Vote against ‘woke’ism at SU

Henry

By Johan Smith

Following a complaint from the DA, the Human Rights Commission (HRC) found in March this year that Stellenbosch University (SU) had committed gross human rights violations against Afrikaans students by placing restrictions on their freedom of speech, language and culture, equality and human dignity .

This report rejects the distorted way in which SU uses the concept of inclusiveness to exclude African students.

Nevertheless, prof. Geo Quinot shortly afterwards made a motion of confidence in the rector, prof. Wim de Villiers, who denied the above offenses during his personal testimony. In this motion, which is accepted with a large majority, the senate expresses its confidence in De Villiers and his management team in their pursuit of, among other things, inclusiveness!

This after the HRC found that De Villiers and SU must apologize for their outrages and allegations about nepotism have already been cleared up.

Following this report, Prof. Jansen from SU that the report “incompetent” and “irresponsible” is. “There is in fact a growing perception that the HRC has become a happy playground for Afrikaans right wing politics“.

In this article I try to briefly shine the light on the radical agenda that is currently playing out at SU in an attempt to open readers’ eyes. At the end of the article, I also ask alumni to vote in the current election of a board member for the SU board.

Weeks-deology

Woke-ism can be summed up as a set of radical beliefs that are openly hostile to the traditional Christian Western view of life and that have gained momentum especially over the past two decades in the education and political spheres.

The philosophical origins of weeks-thinking is the Frankfurt School of Social and Critical Theory founded in Germany in 1923 with the aim of promoting Marxist studies. Marxism, of course, holds that society consists of oppressors (the bourgeoisie) and the oppressed (the proletariat).

In 1933, under pressure from the Nazi government, the school moved to Columbia University in New York. Pioneers such as Max Horkheimer initially played an important role in the development of critical theory as a philosophy that aims to overthrow Western capitalist society and get rid of religion as part of the “system of oppression”.

Led by people like Derek Bell and Richard Delgado, critical thinking developed into the now famous Critical Race Theory (Critical Race Theory) and in the educational sphere as Critical Pedagogy. One of the fathers of the latter is Paolo Freire who gained fame with his book The Pedagogy of the Oppressed.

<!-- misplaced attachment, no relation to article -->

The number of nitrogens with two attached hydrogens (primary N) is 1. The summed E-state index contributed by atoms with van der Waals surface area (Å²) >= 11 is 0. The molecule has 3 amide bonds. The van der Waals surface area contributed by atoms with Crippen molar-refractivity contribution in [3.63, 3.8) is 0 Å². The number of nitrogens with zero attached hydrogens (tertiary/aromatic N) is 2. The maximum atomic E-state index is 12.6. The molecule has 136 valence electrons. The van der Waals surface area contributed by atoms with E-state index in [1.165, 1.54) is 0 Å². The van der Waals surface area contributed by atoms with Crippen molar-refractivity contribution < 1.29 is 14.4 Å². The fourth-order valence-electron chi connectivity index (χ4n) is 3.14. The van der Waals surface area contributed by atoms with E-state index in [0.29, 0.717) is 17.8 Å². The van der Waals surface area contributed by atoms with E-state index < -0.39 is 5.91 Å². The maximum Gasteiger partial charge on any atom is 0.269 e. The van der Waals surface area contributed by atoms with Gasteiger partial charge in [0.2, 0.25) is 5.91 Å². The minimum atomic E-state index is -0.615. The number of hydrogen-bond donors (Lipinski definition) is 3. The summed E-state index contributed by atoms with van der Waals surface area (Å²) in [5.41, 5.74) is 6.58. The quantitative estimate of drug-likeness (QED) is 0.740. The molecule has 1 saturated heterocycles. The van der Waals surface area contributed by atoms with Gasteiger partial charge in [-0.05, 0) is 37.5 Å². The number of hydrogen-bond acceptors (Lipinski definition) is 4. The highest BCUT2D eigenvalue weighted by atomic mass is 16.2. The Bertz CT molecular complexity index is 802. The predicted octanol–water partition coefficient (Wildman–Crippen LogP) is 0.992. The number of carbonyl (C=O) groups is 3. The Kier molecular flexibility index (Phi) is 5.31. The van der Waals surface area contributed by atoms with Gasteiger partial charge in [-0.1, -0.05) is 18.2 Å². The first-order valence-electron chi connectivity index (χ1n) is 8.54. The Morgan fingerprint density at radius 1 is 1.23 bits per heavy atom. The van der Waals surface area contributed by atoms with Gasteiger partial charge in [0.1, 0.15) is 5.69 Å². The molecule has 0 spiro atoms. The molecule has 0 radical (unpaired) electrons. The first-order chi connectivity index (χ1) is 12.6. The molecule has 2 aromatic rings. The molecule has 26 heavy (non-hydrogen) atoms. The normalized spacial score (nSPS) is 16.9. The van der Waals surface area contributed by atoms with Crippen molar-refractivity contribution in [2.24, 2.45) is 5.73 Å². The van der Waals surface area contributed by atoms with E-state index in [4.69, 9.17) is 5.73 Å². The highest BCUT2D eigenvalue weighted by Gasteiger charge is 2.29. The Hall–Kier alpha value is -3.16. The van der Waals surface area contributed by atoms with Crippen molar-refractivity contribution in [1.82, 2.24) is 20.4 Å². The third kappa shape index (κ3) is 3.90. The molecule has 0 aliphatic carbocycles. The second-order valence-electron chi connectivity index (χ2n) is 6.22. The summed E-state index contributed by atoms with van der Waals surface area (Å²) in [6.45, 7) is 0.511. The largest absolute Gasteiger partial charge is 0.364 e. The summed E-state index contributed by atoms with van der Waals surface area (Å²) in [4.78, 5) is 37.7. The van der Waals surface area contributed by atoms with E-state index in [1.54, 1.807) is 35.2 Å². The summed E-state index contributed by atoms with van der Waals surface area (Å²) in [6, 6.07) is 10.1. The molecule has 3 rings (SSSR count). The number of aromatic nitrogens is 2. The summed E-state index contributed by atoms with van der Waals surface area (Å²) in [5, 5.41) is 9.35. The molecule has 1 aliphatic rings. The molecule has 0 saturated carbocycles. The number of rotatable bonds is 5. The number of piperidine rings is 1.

Over the past 20 years, this ideology has found a breeding ground on American and Canadian University campuses, where many of SU’s lecturers have spent a long time themselves. Fans or the “woke mob” believes that Western society is inherently racist and forms the power base for “white supremacy“. This systemic racism means that all institutions are designed to benefit white men (the oppressors) and oppress others (the victims), including women and the LGBTQ+ community.

Accordingly, meritocracy is discriminatory or racist and any form of inequality between groups serves as evidence of systemic racism or oppression. It is precisely here that the ANC’s transformational ideology finds an ally in radical Marxist Critical Race Theory (CRT).

From this follows policy that enforces diversity, equity, equality and inclusiveness. The aim is to achieve equality of outcomes through discrimination, quotas and exclusion based on race. The foregoing stands in stark contrast to the pursuit of equal opportunities for all which creates a hierarchy of excellence with substantial benefits.

Through the weeksglasses, however, the hierarchy of merit is seen as an oppressive patriarchy that must be destroyed. The foregoing comes as an attack on the traditional family and the polarization of the sexes through, among other things, traditional male characteristics such as “toxic masculinity” to be branded, while respect for authority (the patriarchy) is denigrated as “authoritarianism“.

There are many arrows in the quiver of this ideology and a related series of toxic concepts that have developed include a long list of which anti-racism (“anti-racism“), social justice (“social justice“), white privilege (“white privilege“), decolonization (“decolonisation“), microaggressions (“microaggressions”) and hate speech are just a few.

Besides active discrimination, there is an attempt to eradicate the traditional (Christian or conservative) Western culture by preventing the transmission of culture in the form of handed down knowledge, values ​​and beliefs to the next generation and in fact replacing it with weeks-ideology that is introduced into the school and higher education system.

The foregoing is currently playing out as a culture war in America and its schools (universities have already lost the battle) and is, among other things, the reason why the dormitory tradition at African universities must be destroyed.

Weeks-ism at US

In the context of the transfer of values, one can refer to prof. Jonathan Jansen, currently an extraordinary prof. in education at SU, quotes following a speech a few years ago in which he argued that Afrikaans schools and universities pose a significant threat to race relations in South Africa.

adv-jan-heunis